In “A ‘major milestone’ in search for Earth’s twin” (MSNBC, December 5, 2011), Mike Wall reports
NASA’s planet-hunting Kepler spacecraft has confirmed the discovery of its first alien world in its host star’s habitable zone — that just-right range of distances that could allow liquid water to exist — and found more than 1,000 new exoplanet candidates, researchers announced Monday.
The potentially habitable alien world, a first for Kepler, orbits a star very much like our own sun. The discovery brings scientists one step closer to finding a planet like our own — one that could conceivably harbor life, scientists said.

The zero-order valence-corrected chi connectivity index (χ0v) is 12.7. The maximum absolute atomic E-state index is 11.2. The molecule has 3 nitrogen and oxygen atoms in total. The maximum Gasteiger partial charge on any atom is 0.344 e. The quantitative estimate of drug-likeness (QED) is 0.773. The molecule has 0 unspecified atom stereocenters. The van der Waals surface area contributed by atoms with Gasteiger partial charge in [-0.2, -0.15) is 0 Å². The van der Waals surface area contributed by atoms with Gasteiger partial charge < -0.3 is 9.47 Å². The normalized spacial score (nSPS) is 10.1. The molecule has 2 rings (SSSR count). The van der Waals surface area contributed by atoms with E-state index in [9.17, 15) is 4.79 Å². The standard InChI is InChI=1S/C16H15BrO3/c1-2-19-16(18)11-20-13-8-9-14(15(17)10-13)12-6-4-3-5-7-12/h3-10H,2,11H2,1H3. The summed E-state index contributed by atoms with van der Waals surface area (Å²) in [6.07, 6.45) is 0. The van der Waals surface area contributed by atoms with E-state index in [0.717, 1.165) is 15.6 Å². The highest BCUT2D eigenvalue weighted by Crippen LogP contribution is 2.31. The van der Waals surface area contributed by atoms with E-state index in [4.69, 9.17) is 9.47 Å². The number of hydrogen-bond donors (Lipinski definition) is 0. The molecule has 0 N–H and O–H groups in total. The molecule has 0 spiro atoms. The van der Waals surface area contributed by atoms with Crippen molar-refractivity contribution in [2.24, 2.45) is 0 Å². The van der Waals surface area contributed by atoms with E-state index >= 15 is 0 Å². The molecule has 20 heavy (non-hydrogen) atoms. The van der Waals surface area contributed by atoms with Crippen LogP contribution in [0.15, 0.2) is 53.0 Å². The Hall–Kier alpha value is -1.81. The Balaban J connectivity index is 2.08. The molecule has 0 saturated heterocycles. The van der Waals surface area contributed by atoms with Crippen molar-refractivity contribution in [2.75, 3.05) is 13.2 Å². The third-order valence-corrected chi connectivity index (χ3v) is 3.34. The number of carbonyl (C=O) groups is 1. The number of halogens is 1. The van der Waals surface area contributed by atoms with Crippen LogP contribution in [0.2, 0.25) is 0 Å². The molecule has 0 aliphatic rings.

“We’re getting closer and closer to discovering the so-called ‘Goldilocks planet,'” Pete Worden, director of NASA’s Ames Research Center in Moffett Field, Calif., said during a news conference on Monday.
Kepler will be making observations for a while yet to come; its nominal mission is set to end in November 2012, but the Kepler team is preparing a proposal to extend the instrument’s operations for another year or more.
Kepler’s finds should only get more exciting as time goes on, researchers say.
Okay. Got it.
See also: Exoplanets: Could they support life that has a different chemical composition?